Douglas Harvey Barber V Guardian Royal Exchange Report

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The aim of this report is to investigate the Douglas Harvey Barber v Guardian Royal Exchange case. The main findings of this report is to see what effect Douglas Harvey Barber had on the financial services industry before and after his case.


Douglas Harvey Barber

q Barber Douglas Harvey was born on 29th September 1928 in Derbyshire. q He died on 26th May 1989 at age 60. q He worked for Guardian Royal Exchange until he was made redundant at age 52. q He was a member of his companies “Contracted Out”, Non Contributory, Occupational Pension Scheme that had retirement ages Of 57 for women and 62 for men q Members made redundant within 5 years of retirement were given an immediate early retirement
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(4) Are Article 119 and the equal pay directive of direct effect in the circumstances of this case?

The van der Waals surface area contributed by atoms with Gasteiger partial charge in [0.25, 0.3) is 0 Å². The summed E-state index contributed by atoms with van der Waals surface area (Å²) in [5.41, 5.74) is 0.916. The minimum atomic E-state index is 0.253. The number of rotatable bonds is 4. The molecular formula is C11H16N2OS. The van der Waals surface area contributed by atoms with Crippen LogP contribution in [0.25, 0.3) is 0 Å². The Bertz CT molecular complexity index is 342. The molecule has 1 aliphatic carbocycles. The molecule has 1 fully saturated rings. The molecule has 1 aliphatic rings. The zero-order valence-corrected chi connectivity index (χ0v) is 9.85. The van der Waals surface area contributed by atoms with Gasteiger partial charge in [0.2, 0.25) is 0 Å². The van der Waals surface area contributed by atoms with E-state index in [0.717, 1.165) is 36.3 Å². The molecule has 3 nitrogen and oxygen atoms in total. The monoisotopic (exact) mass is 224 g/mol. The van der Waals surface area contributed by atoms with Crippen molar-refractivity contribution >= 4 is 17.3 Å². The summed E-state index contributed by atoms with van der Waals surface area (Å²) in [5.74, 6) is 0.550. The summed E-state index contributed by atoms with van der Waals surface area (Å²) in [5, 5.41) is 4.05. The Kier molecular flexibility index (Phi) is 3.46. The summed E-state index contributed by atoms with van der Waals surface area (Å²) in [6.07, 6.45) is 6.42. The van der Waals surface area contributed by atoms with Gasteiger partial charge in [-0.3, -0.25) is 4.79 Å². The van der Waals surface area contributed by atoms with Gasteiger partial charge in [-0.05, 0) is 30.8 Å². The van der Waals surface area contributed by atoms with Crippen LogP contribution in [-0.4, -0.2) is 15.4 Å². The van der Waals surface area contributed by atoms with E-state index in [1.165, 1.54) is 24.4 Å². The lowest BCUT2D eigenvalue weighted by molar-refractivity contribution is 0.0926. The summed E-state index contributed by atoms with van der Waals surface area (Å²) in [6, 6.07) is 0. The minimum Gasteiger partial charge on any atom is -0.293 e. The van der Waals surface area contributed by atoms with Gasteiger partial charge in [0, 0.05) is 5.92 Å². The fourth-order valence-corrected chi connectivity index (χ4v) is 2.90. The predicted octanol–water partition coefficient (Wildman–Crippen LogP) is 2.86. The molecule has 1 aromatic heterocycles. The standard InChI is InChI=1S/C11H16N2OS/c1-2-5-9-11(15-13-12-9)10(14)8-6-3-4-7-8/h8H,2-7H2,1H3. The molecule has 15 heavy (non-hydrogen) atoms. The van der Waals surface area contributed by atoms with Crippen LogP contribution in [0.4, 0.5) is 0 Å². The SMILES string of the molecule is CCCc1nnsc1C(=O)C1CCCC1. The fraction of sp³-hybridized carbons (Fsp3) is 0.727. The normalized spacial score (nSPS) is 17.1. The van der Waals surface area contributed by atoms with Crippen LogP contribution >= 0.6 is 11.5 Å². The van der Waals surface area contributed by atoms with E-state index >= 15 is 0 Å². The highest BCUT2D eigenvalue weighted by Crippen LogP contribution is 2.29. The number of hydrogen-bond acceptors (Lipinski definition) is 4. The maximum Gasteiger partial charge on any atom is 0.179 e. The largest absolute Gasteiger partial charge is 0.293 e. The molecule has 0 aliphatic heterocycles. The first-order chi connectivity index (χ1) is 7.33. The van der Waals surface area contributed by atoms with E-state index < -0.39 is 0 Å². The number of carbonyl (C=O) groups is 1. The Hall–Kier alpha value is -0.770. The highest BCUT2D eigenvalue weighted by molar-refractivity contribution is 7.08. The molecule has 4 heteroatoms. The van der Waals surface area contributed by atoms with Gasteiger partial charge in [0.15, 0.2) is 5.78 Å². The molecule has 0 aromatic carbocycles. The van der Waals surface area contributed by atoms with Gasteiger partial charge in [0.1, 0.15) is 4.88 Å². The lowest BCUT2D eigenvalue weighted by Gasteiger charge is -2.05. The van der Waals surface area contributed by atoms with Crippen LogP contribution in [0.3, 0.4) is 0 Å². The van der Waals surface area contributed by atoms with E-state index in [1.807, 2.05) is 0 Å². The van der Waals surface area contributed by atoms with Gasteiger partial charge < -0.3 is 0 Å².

(5) Is it material to the answer to Question 3 that the woman ' s right to access to an immediate pension provided for by the Severance Terms could only be satisfied if she qualified for an immediate pension under the provisions of the private occupational scheme in that she was being treated as retired by the Guardian because she was made redundant within seven years of her normal pension date under the pension scheme?"

As Douglas Harvey Barber died while these proceedings were in progress. Since the Court of Appeal permitted his widow Mrs Pamela Barber, to continue the proceedings in her name, for and on behalf of Mr Barber ' s estate, these proceedings for a preliminary ruling followed the usual course.

The New Ruling

ØBecause Pension Schemes would need to be funded to a much higher level to allow men to retire at 60 it was decided that women’s retirement age would have to be raised to 65.
ØThus the Old Age Pension (OAP) for women is currently increasing over time to age 65.
ØThe issue of pensions being deferred payment, created a whole new look at Occupational Pension Schemes. The following issues were
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